The Eagles (UK band)

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This article is about the British quartet. For the American band, see Eagles (band).
The Eagles
Origin Bristol, England
Genres Rock
Years active 1958–1964
Labels Pye Records
Associated acts Ron Grainer
Past members Terry Clarke
Rod Meacham
Michael Brice
Johnny Payne

The Eagles were a British music quartet active from 1958 until the mid-1960s. They formed in 1958, at the Eagle House youth club in Knowle West, Bristol.[1]

Led by lead guitarist Terry Clarke (born October 16, 1947 in Reading, Berkshire County, United Kingdom[2] died 2008, Bristol), who used a homebuilt custom instrument, the group included drummer Rod Meacham (born Roderick Meacham, 25 March 1943, Bristol, died 21 March 2002, Bristol), bassist Michael Brice (born 1943), and Johnny Payne on rhythm guitar (born John Payne, 1943). Playing primarily instrumental rock, they began their career in Bristol playing local venues such as dance halls.

They were launched into the world of professional music in 1962 upon being noticed by composer Ron Grainer, probably best remembered for his theme to Doctor Who. Grainer was interested in The Eagles for a film project he was working on, Some People, about a fictional Bristol band not unlike themselves. The Eagles contributed to the Some People soundtrack, and became Grainer's protégés, recording new versions of some of his film score work like the theme of the Maigret television series. The Some People soundtrack reached No.2 on the EP charts, and remained on the charts for a stay of 21 weeks.[1][3]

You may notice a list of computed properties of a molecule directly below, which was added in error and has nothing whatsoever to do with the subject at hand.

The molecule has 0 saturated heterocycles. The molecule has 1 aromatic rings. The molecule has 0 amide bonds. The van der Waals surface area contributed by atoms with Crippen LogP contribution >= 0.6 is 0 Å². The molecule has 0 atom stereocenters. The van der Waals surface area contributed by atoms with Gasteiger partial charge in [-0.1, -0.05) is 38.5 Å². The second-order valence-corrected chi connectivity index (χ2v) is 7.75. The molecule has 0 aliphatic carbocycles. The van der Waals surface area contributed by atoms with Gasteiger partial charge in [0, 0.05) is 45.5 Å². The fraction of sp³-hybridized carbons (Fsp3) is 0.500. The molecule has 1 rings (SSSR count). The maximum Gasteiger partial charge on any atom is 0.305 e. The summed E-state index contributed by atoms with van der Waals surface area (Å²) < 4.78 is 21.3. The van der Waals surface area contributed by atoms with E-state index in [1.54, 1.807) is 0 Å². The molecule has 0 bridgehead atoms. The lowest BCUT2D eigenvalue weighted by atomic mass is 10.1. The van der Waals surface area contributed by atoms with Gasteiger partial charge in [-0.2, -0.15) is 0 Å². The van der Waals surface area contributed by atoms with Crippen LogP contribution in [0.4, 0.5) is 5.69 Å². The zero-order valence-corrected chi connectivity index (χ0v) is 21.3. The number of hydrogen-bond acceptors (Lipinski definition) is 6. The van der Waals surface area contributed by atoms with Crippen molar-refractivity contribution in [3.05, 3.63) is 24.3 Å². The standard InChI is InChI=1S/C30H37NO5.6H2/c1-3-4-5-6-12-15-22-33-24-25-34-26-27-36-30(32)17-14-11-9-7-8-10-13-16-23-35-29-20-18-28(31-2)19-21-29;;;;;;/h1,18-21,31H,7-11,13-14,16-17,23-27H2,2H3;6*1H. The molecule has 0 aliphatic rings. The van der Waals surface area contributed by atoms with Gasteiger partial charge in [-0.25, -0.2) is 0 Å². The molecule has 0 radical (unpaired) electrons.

The Eagles were awarded the Duke of Edinburgh Trophy for their work on the film, and soon after were signed to Pye Records, at the time among the top three labels in Britain. After releasing the singles "Bristol Express" and "Exodus (Main Theme)", The Eagles embarked on a major tour of England along with more established acts Del Shannon, Stevie Wonder, Johnny Tillotson, and Dionne Warwick.

The tour world lasted much of 1963, during which their debut album, Smash Hits From The Eagles was released in the UK and the United States. The following year brought their most successful single and the one for which they are best remembered today, a vocal rendition of "Wishin' and Hopin'" backed with "Write Me a Letter". Unfortunately, 1964 also brought a pair of tragedies which ultimately led to the end of the group: Grainer went blind, and Meacham suffered a nervous breakdown. Soon after, in late 1964, the band went their separate ways.

After The Eagles[edit]

Clarke continued to play with local bands in Bristol until a few years before his death in 2008. Payne returned to Bristol and also continued to play with local bands. The Eagles' music is available on many compilation albums of the era, and in 1998 Sanctuary Records released a 61 track double album set, Smash Hits from The Eagles and The Kestrels, by far the most accessible overview of the Eagles' music today.

References[edit]

  1. ^ a b "The Eagles". allmusic.com. 2011. Retrieved 9 July 2011. 
  2. ^ "Terry Clarke". allmusic.com. Retrieved 21 June 2014. 
  3. ^ "Ron Grainer". rongrainer.org.uk. 2011. Retrieved 27 August 2011. 

External links[edit]